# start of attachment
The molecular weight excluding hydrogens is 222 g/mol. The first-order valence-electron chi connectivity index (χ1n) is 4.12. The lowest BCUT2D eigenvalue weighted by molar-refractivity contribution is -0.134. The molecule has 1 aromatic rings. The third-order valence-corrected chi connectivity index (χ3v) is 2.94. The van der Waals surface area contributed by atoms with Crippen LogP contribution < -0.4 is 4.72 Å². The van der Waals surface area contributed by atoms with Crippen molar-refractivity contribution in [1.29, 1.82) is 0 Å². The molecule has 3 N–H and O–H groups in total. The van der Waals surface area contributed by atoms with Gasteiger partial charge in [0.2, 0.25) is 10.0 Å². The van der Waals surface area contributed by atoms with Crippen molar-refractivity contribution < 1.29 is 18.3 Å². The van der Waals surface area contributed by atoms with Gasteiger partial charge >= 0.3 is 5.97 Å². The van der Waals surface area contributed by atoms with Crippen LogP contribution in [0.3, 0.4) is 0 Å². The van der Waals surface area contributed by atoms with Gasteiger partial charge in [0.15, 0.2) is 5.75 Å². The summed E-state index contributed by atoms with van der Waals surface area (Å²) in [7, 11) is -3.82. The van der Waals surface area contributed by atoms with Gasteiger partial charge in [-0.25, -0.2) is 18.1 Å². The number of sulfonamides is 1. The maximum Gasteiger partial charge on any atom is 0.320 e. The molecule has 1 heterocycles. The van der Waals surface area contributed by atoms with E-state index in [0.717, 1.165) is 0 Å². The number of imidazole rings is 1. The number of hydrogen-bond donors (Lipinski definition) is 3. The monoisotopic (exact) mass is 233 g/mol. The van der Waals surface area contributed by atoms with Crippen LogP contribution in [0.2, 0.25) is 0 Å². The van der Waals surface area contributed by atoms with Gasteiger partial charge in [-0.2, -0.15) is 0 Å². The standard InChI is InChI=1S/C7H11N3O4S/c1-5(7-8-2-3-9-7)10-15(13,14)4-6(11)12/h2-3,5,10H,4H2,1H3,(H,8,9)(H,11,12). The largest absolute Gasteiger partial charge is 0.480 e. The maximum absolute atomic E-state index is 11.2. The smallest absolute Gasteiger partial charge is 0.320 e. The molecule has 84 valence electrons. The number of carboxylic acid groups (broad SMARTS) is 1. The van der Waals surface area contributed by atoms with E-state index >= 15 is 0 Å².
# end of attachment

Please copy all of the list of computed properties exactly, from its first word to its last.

The molecular weight excluding hydrogens is 222 g/mol. The first-order valence-electron chi connectivity index (χ1n) is 4.12. The lowest BCUT2D eigenvalue weighted by molar-refractivity contribution is -0.134. The molecule has 1 aromatic rings. The third-order valence-corrected chi connectivity index (χ3v) is 2.94. The van der Waals surface area contributed by atoms with Crippen LogP contribution < -0.4 is 4.72 Å². The van der Waals surface area contributed by atoms with Crippen molar-refractivity contribution in [1.29, 1.82) is 0 Å². The molecule has 3 N–H and O–H groups in total. The van der Waals surface area contributed by atoms with Gasteiger partial charge in [0.2, 0.25) is 10.0 Å². The van der Waals surface area contributed by atoms with Crippen molar-refractivity contribution < 1.29 is 18.3 Å². The van der Waals surface area contributed by atoms with Gasteiger partial charge >= 0.3 is 5.97 Å². The van der Waals surface area contributed by atoms with Crippen LogP contribution in [0.3, 0.4) is 0 Å². The van der Waals surface area contributed by atoms with Gasteiger partial charge in [0.15, 0.2) is 5.75 Å². The summed E-state index contributed by atoms with van der Waals surface area (Å²) in [7, 11) is -3.82. The van der Waals surface area contributed by atoms with Gasteiger partial charge in [-0.25, -0.2) is 18.1 Å². The number of sulfonamides is 1. The maximum Gasteiger partial charge on any atom is 0.320 e. The molecule has 1 heterocycles. The van der Waals surface area contributed by atoms with E-state index in [0.717, 1.165) is 0 Å². The number of imidazole rings is 1. The number of hydrogen-bond donors (Lipinski definition) is 3. The monoisotopic (exact) mass is 233 g/mol. The van der Waals surface area contributed by atoms with Crippen LogP contribution in [0.2, 0.25) is 0 Å². The van der Waals surface area contributed by atoms with Gasteiger partial charge in [-0.2, -0.15) is 0 Å². The standard InChI is InChI=1S/C7H11N3O4S/c1-5(7-8-2-3-9-7)10-15(13,14)4-6(11)12/h2-3,5,10H,4H2,1H3,(H,8,9)(H,11,12). The largest absolute Gasteiger partial charge is 0.480 e. The maximum absolute atomic E-state index is 11.2. The smallest absolute Gasteiger partial charge is 0.320 e. The molecule has 84 valence electrons. The number of carboxylic acid groups (broad SMARTS) is 1. The van der Waals surface area contributed by atoms with E-state index >= 15 is 0 Å².